[isabelle-dev] Future and maintainance of ~isabelle/contrib_devel at TUM NFS

Alexander Krauss krauss at in.tum.de
Sun Jul 1 23:53:51 CEST 2012

On 06/29/2012 04:37 PM, Makarius wrote:
> I did not know this "build artifacts" business yet, but after some web
> browsing I now understand for what SVN used to be abused in the past.
> Here is a comparison matrix for the 3 main players in the field (from
> the Maven perspective):
> http://docs.codehaus.org/display/MAVENUSER/Maven+Repository+Manager+Feature+Matrix
> Artifactory appears to win in most respects; this is consistent with
> what I've seen on Stackoverflow discussions etc. about the same question
> "foo vs. bar vs. baz" in artifact management.

But almost none of the categories discussed are even remotely relevant 
for us.

> BTW Mercurial classifies largefiles (and subrepositories) as "Features
> of Last Resort" http://mercurial.selenic.com/wiki/FeaturesOfLastResort

> What we have is a monotonic store
> of "artifacts", where certain Isabelle versions take a projection
> according to Admin/components or similar. This allows to use the
> Isabelle history in the expected way, e.g. bisect over a certain range
> with the
> right components being used automatically. No restriction to "latest
> this, latest that", with implicit meaning of "latest".

Agreed. I abandoned the largefiles idea already myself by now.

> Artifactory seems to be the "solves all your problems solution",> but it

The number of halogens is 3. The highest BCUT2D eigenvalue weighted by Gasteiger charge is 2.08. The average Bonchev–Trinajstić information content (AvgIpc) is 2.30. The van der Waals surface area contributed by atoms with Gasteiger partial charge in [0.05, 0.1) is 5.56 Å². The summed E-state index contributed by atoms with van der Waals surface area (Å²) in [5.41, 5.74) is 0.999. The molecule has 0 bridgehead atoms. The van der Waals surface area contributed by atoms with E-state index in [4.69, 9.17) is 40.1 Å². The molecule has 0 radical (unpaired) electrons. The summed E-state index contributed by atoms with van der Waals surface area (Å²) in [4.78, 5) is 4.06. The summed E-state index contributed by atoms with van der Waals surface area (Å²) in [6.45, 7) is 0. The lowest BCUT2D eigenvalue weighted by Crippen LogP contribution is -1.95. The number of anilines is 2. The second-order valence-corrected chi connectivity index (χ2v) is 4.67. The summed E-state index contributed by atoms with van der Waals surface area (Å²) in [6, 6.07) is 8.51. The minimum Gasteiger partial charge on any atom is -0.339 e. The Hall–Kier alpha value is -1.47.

> is also quite large. See also http://www.jfrog.com/products.php
> Here is a live demo
> http://repo.jfrog.org/artifactory/webapp/browserepo.html?11
> This means all this infrastructure offers a plain hierarchic web
> download in the end -- no need to use Maven. A modest wget script can
> still download components as plain URLs. On the server side it is a bit
> more than just a modest python script, though ...

It is complete overkill, IMHO. And these Java-based servers based on web 
containers (Jetty et al.) do not always play nicely in a Unix 
environment, e.g., shutting them down does not always work reliably, 
etc. I think we should build something with standard Unix tools, instead 
of relying on another server from a different universe.

So here is my latest low-tech proposal:

* /home/isabelle/components is the components repository, where all 
components are stored. They are stored as tarballs.

* The existing php script can be used to serve this directory via HTTP.

* Non-free components are marked as such simply via file permissions, 
i.e., by having the world-readable flag unset. Since Apache runs under 
group "isabelle", we might have to set the group to something else 
(e.g., an imagined "isabelle-admin").

* Integrity of this directory is ensured by a cron job which compares 
the output of "sha1sum /home/isabelle/components/*" with a file
in the Admin section of the Isabelle repository. So we can easily detect 
accidents (and revert them, possibly with the help of the standard 
backups). Such a script is easy to write, and I already have
some fragments lying around here.

* /home/isabelle/contrib is maintained automatically by unpacking the
contents of the tarballs (and setting permissions properly).

* A similar script in Admin/ can download components via HTTP and link 
them into a clone of the Isabelle repository.

I would say that 30 lines of bash will do. And additional 30 lines of a 
README, which goes into the same directory.


More information about the isabelle-dev mailing list